Growth of the Arya Samaj

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From the 1880s, the Arya Samaj founded new associations and organizations to enlarge its constituency among the Jats and helped them strengthen their identity as a devout and self-contolled warrior caste, and not merely as a sturdy country folk.

Maharishi Dayanand

Swami Dayanand toured southeast Punjab in 1879 for the first time when he went to Ambala and Rewari. Among the earlier followers in the region were Lala Lajpat Rai, Pandit Lakhpal Rai, Lala Chura Mani and Chandu Lal, who set up a branch of the Arya Samaj in Hissar in 1889 and built a temple there in 1893. During the 1880s, they intensified their activities among the Jats especially in Hissar, where Lala Lajpat Rai practiced law.

In the 1880s, a branch of the Arya Samaj was established in Rohtak by Rai Sahib Sansar Chand, who succeeded in drawing the villages of Sanghi and Kiloi in Rohtak into the Arya Samaj fold.

The cultural links with Rajasthan and the migration of the Jats from the Bikaner region also contributed to the dissemination of the Arya Samaj in the Hissar-Rohtak tracts in the 1890s. Swami Dayanand had visited Rajasthan in the 1870s. His nine day long stay in Bharatpur is said to have bolstered the Arya Samaj cause in the region.

The emergence of the Arya Samaj had many visible effects in the region. It was common for converts to read the Satyarth Prakash, observe Sandhya, participate in Havan and Updesh, sing bhajans and develop an interest in cow protection. Chajju Ram established gau-shalas in Bhiwani and Calcutta. Nawal Singh of Rohtak opened one in Haridwar. As a result of these initiatives, a way was paved for an effective gau-raksha (cow protection) movement in southeast Punjab.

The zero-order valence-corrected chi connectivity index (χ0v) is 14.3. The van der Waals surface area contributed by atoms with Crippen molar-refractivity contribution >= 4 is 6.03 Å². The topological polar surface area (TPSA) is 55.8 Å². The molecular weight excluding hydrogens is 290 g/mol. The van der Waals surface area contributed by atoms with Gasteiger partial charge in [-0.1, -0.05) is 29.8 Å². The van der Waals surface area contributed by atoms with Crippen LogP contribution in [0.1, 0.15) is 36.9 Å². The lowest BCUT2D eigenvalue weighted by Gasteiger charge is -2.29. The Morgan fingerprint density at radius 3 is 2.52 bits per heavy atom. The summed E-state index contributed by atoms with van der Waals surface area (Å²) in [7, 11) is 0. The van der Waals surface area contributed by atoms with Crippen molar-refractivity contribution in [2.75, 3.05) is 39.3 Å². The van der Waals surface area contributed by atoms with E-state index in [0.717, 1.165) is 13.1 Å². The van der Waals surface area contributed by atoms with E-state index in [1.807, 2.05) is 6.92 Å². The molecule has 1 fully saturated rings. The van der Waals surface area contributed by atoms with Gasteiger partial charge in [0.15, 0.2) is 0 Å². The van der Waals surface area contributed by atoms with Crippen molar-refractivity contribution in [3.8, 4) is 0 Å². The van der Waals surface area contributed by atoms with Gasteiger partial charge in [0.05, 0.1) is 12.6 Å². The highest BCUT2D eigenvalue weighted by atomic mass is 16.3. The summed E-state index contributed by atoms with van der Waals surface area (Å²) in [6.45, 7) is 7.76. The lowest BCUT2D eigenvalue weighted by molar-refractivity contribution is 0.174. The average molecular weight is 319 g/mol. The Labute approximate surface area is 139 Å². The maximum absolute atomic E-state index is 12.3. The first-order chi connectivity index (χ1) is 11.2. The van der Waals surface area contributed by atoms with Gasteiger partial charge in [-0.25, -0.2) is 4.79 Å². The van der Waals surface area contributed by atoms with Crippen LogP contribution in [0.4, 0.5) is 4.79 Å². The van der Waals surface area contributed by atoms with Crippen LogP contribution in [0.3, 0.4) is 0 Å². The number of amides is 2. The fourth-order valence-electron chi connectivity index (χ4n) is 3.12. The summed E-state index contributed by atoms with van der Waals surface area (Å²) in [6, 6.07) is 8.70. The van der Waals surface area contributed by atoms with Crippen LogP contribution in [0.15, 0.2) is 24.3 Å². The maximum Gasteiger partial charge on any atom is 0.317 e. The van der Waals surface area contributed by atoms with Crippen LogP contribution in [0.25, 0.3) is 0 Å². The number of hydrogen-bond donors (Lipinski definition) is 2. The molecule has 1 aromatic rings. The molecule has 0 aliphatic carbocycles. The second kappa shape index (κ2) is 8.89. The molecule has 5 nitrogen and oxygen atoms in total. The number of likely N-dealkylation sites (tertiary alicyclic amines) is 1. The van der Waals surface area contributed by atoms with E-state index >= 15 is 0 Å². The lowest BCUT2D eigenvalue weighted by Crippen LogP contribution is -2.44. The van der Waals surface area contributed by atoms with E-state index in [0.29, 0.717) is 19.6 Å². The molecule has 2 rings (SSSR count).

The endorsement of karewa (widow re-marriage) by the Arya Samaj enabled educated Jats to observe it and encouraged widow re-marriage.

Impact of Arya Samaj

The Jats viewed the Arya Samaj in a variety of ways towards the end of the 19th century. They gave up their initial reservations and adapted themselves to a new mode of collective life. Doubtless, there were some feeble protests against the emerging hegemony of the Arya Samaj, but these voices gradually died down.

The Arya Samaj inspired the Jats via existing beliefs and cultures. This, in a large part, accounts for its success as an ideology and a movement.

The diffusion of the Arya Samaj precepts and associated quami narratives had far reaching consequences beyond its direct impact on the community. First, the emerging Jat identity created tension with the Muslims. The prevalent syncretic culture came to an end. Secondly, it alienated colonial officials. The result was a new colonial stereotype which represented the Jats as violent and clannish by nature.

By the early twentieth century, the Jats entered public life as political actors, moral pundits, school teachers, lawyers, popular scholars and peasant sepoys. With this grew the notion of a homogeneous Jat community. The Arya Samaj played a vital role in the cultural and political mobilization of the Jats and their emergence as an assertive community.

Arya Samaj movement also paved the way for upliftment of women through educational opportunities, removal of social evils like smoking, drinking, sati tradition, purdah system etc. It also made the village life easy because of removal of superstitious practices like offering meals to Brahmins on full-moon nights and on marriages, birth and even death.


See also

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